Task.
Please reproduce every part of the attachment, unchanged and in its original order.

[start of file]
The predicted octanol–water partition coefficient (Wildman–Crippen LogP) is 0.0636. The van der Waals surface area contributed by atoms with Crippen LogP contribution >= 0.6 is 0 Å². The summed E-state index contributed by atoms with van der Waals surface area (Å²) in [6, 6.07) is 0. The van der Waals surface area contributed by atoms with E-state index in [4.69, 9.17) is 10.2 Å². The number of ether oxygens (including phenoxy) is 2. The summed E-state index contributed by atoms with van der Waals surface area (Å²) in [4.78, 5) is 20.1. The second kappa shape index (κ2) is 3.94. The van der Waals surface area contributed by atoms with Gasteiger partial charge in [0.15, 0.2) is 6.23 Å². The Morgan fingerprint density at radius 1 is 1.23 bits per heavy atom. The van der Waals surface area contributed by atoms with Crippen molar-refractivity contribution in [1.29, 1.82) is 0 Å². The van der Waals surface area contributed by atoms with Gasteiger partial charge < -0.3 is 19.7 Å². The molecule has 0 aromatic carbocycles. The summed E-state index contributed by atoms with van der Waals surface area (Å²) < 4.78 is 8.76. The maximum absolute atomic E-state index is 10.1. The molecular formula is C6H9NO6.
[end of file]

The predicted octanol–water partition coefficient (Wildman–Crippen LogP) is 0.0636. The van der Waals surface area contributed by atoms with Crippen LogP contribution >= 0.6 is 0 Å². The summed E-state index contributed by atoms with van der Waals surface area (Å²) in [6, 6.07) is 0. The van der Waals surface area contributed by atoms with E-state index in [4.69, 9.17) is 10.2 Å². The number of ether oxygens (including phenoxy) is 2. The summed E-state index contributed by atoms with van der Waals surface area (Å²) in [4.78, 5) is 20.1. The second kappa shape index (κ2) is 3.94. The van der Waals surface area contributed by atoms with Gasteiger partial charge in [0.15, 0.2) is 6.23 Å². The Morgan fingerprint density at radius 1 is 1.23 bits per heavy atom. The van der Waals surface area contributed by atoms with Crippen molar-refractivity contribution in [1.29, 1.82) is 0 Å². The van der Waals surface area contributed by atoms with Gasteiger partial charge < -0.3 is 19.7 Å². The molecule has 0 aromatic carbocycles. The summed E-state index contributed by atoms with van der Waals surface area (Å²) < 4.78 is 8.76. The maximum absolute atomic E-state index is 10.1. The molecular formula is C6H9NO6.